Boris served 15 aces and 106 overall in the tournament, firing 39 service winners overall to take the rhythm out of the Czech and keep him under pressure without a big margin for errors. Ivan gave everything he had while chasing the first grass Major, winning just nine points less than Boris (94-85) and losing the edge in the pivotal moments as his psychological weakness cost him dearly just like many times in the past.
They both created nine break points and Becker converting five in comparison to Lendl's two breaks, forging the crucial difference that determined the winner. The Czech started in the stronger fashion, creating three break points in the very first return game and scoring a break in game five for a 3-2 lead.
Still, the German responded in very next game to break back and level the score, winning the first set after one more break in game ten. This brings us back to the mind games and psychology, as Lendl just wasn't able to keep his level in the deciding moments.
He missed a break chance in the fifth game of the second set, only to lose his serve at 3-4 which was enough for Boris to take the set 6-3 and build a huge 2-0 advantage. Lendl was powerless on the return in this part of the match, winning only six points in Becker's game which wasn't enough for a more serious challenge.
The third set brought the biggest struggle and Lendl created a 4-1 gap to give himself a healthy lead before the rest of the set. His advantage was a short-lived one, though, with the youngster climbing his way back into the set, leveling the score at 4-4 to erase the deficit and build the momentum.
In the crucial tenth game, Lendl had a 40-0 lead and three set points on the return that could have changed the things into his favor completely. Still, an 18-year-old stayed calm and saved all three in no time, leveling the score at 5-5 and gaining more confidence before the crucial part of the set.
Ivan couldn't leave those squandered chances behind him and got broken in game 11, allowing Boris to serve for the title. Becker made a nice hold to win the set 7-5 and defend the crown won last year, entering Wimbledon record books for the second straight season.
The crowd had the opportunity to watch an excellent encounter, with both players rushing to the net more than 150 times in total and winning a similar number of points on it. They made only 26 unforced errors in the entire clash and Becker proved to be stronger and determined player when it mattered the most to become the last U20 champion at Wimbledon.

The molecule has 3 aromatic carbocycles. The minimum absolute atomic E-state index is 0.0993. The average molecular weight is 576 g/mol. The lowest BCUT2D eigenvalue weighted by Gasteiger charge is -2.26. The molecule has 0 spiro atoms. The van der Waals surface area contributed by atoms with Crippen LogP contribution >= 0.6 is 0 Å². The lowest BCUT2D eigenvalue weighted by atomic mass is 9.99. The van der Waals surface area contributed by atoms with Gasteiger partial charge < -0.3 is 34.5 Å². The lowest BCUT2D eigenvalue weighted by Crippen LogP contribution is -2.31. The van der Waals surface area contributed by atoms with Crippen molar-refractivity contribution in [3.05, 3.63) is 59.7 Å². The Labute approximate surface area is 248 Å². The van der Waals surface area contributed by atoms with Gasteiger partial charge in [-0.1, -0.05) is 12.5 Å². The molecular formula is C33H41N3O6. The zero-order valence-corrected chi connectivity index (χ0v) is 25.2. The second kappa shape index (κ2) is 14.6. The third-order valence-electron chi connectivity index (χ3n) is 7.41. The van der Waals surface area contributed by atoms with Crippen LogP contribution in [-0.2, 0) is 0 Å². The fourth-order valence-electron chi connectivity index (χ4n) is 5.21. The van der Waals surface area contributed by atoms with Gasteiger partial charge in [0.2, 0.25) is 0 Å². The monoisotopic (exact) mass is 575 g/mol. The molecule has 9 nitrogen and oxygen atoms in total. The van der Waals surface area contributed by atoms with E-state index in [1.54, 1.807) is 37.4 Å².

Four years later, Goran Ivanisevic became the fourth-youngest Wimbledon semi-finalist after winning five matches against the rivals from outside the top-50, facing our previous hero Boris Becker in the battle for the final.
The German prevailed 4-6, 7-6, 6-0, 7-6 and Goran certainly had his chances, converting only two out of ten break points, serving for the second set at 6-5 and also leading 3-0 in the tie break before losing seven of the next eight points.
The youngster won just nine points in set number three but made a solid recovery after that, leading 5-4 in the fourth set tie break before Boris claimed the last three points to book the place in the final. The following decade was not that good for the upcoming stars at Wimbledon, with Nicolas Kiefer as the only U20 player in the quarter-final in 1997, with all that changing in 2001 when Roger Federer stunned the defending champion Pete Sampras in five sets to reach his first quarter-final at Wimbledon before losing to Tim Henman in a very tight match.
A year later, David Nalbandian made a surprising result to reach the final where Lleyton Hewitt ousted him 6-1, 6-3, 6-2 in the title match that nobody expected, losing serve eight times from 20 chances given to the Aussie.
David was the first South American player in the Wimbledon final in the Open era and this was his ATP debut on grass, winning six matches but standing no chance against the world no. 1 who controlled the pace from start to finish.
David was also the first U20 Wimbledon finalist in 16 years and we had another one in 2006 (Mario Ancic lost in the semis in 2004) when Rafael Nadal lost to Roger Federer 6-0, 7-6, 6-7, 6-3 after a great battle in sets two and three.
Rafa led 5-3 in the second set before Roger turned the things around and the Spaniard could have only grabbed one set in his biggest result on the green surface in a career so far, only a few weeks after turning 20. The match lasted just under three hours and Roger had the upper hand almost all the time, playing against just three break points and stealing rival's serve on six occasions.
Rafa recovered after a terrible opening set but it wasn't enough for more than one set, missing a chance to win his third Grand Slam crown and join Borg and Becker on the exclusive list. In 2011, Bernard Tomic became the youngest Wimbledon quarter-finalist since Boris Becker in 1986 and the last U20 player in the quarters was his compatriot Nick Kyrgios in 2014 when he stunned Rafael Nadal in the fourth round before losing to Milos Raonic.
Nick lost in the fourth round in his last U20 season in 2015 and Alexander Zverev and Stefanos Tsitsipas followed that result in 2017 and 2018, with Felix Auger-Aliassime standing as the most prominent U20 player in the draw ahead of the 2019 edition that starts on Monday.